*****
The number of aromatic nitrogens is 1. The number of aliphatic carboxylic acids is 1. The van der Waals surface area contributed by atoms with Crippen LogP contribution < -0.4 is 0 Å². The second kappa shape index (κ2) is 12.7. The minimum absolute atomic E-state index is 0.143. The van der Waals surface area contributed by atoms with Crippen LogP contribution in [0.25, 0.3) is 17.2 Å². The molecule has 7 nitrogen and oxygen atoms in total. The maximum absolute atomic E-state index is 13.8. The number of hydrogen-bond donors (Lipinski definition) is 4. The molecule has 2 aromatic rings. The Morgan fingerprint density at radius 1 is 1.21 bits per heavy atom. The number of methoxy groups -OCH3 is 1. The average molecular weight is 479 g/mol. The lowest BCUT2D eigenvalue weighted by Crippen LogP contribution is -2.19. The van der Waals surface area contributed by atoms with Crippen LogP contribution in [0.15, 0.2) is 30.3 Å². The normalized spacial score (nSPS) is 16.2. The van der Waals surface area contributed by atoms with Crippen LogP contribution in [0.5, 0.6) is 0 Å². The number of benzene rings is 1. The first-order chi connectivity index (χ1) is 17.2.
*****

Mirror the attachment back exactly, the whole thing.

The number of aromatic nitrogens is 1. The number of aliphatic carboxylic acids is 1. The van der Waals surface area contributed by atoms with Crippen LogP contribution < -0.4 is 0 Å². The second kappa shape index (κ2) is 12.7. The minimum absolute atomic E-state index is 0.143. The van der Waals surface area contributed by atoms with Crippen LogP contribution in [0.25, 0.3) is 17.2 Å². The molecule has 7 nitrogen and oxygen atoms in total. The maximum absolute atomic E-state index is 13.8. The number of hydrogen-bond donors (Lipinski definition) is 4. The molecule has 2 aromatic rings. The Morgan fingerprint density at radius 1 is 1.21 bits per heavy atom. The number of methoxy groups -OCH3 is 1. The average molecular weight is 479 g/mol. The lowest BCUT2D eigenvalue weighted by Crippen LogP contribution is -2.19. The van der Waals surface area contributed by atoms with Crippen LogP contribution in [0.15, 0.2) is 30.3 Å². The normalized spacial score (nSPS) is 16.2. The van der Waals surface area contributed by atoms with Crippen LogP contribution in [0.5, 0.6) is 0 Å². The number of benzene rings is 1. The first-order chi connectivity index (χ1) is 17.2.